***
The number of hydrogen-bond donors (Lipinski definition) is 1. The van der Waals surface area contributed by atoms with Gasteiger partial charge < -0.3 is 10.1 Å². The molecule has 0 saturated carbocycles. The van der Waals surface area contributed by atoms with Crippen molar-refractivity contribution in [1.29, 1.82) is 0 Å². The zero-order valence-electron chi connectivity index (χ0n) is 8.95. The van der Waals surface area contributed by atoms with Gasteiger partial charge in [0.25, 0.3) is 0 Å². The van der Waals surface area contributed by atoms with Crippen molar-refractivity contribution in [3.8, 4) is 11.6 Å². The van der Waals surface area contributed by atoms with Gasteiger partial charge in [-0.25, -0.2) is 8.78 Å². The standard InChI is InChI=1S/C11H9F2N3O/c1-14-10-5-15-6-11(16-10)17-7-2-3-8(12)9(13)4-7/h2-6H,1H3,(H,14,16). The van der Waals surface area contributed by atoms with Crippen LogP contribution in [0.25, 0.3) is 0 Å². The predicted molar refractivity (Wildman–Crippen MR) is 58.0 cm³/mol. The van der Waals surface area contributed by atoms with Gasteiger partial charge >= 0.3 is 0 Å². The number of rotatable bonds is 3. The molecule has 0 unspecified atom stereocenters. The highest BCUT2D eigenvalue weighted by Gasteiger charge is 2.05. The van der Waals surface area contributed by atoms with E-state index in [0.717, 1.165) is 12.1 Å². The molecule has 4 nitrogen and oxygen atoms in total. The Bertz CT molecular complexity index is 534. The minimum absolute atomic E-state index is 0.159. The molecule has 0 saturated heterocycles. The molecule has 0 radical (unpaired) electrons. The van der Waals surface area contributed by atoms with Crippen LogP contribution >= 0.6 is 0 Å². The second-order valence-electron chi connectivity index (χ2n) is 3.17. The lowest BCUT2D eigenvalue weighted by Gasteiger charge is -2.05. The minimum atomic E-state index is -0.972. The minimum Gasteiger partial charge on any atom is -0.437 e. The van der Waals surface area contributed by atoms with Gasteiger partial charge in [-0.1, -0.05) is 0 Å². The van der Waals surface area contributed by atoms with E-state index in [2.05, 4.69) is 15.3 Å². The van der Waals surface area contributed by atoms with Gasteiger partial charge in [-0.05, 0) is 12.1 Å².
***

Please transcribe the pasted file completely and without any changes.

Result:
The number of hydrogen-bond donors (Lipinski definition) is 1. The van der Waals surface area contributed by atoms with Gasteiger partial charge < -0.3 is 10.1 Å². The molecule has 0 saturated carbocycles. The van der Waals surface area contributed by atoms with Crippen molar-refractivity contribution in [1.29, 1.82) is 0 Å². The zero-order valence-electron chi connectivity index (χ0n) is 8.95. The van der Waals surface area contributed by atoms with Gasteiger partial charge in [0.25, 0.3) is 0 Å². The van der Waals surface area contributed by atoms with Crippen molar-refractivity contribution in [3.8, 4) is 11.6 Å². The van der Waals surface area contributed by atoms with Gasteiger partial charge in [-0.25, -0.2) is 8.78 Å². The standard InChI is InChI=1S/C11H9F2N3O/c1-14-10-5-15-6-11(16-10)17-7-2-3-8(12)9(13)4-7/h2-6H,1H3,(H,14,16). The van der Waals surface area contributed by atoms with Crippen LogP contribution in [0.25, 0.3) is 0 Å². The predicted molar refractivity (Wildman–Crippen MR) is 58.0 cm³/mol. The van der Waals surface area contributed by atoms with Gasteiger partial charge >= 0.3 is 0 Å². The number of rotatable bonds is 3. The molecule has 0 unspecified atom stereocenters. The highest BCUT2D eigenvalue weighted by Gasteiger charge is 2.05. The van der Waals surface area contributed by atoms with E-state index in [0.717, 1.165) is 12.1 Å². The molecule has 4 nitrogen and oxygen atoms in total. The Bertz CT molecular complexity index is 534. The minimum absolute atomic E-state index is 0.159. The molecule has 0 saturated heterocycles. The molecule has 0 radical (unpaired) electrons. The van der Waals surface area contributed by atoms with Crippen LogP contribution >= 0.6 is 0 Å². The second-order valence-electron chi connectivity index (χ2n) is 3.17. The lowest BCUT2D eigenvalue weighted by Gasteiger charge is -2.05. The minimum atomic E-state index is -0.972. The minimum Gasteiger partial charge on any atom is -0.437 e. The van der Waals surface area contributed by atoms with Gasteiger partial charge in [-0.1, -0.05) is 0 Å². The van der Waals surface area contributed by atoms with E-state index in [2.05, 4.69) is 15.3 Å². The van der Waals surface area contributed by atoms with Gasteiger partial charge in [-0.05, 0) is 12.1 Å².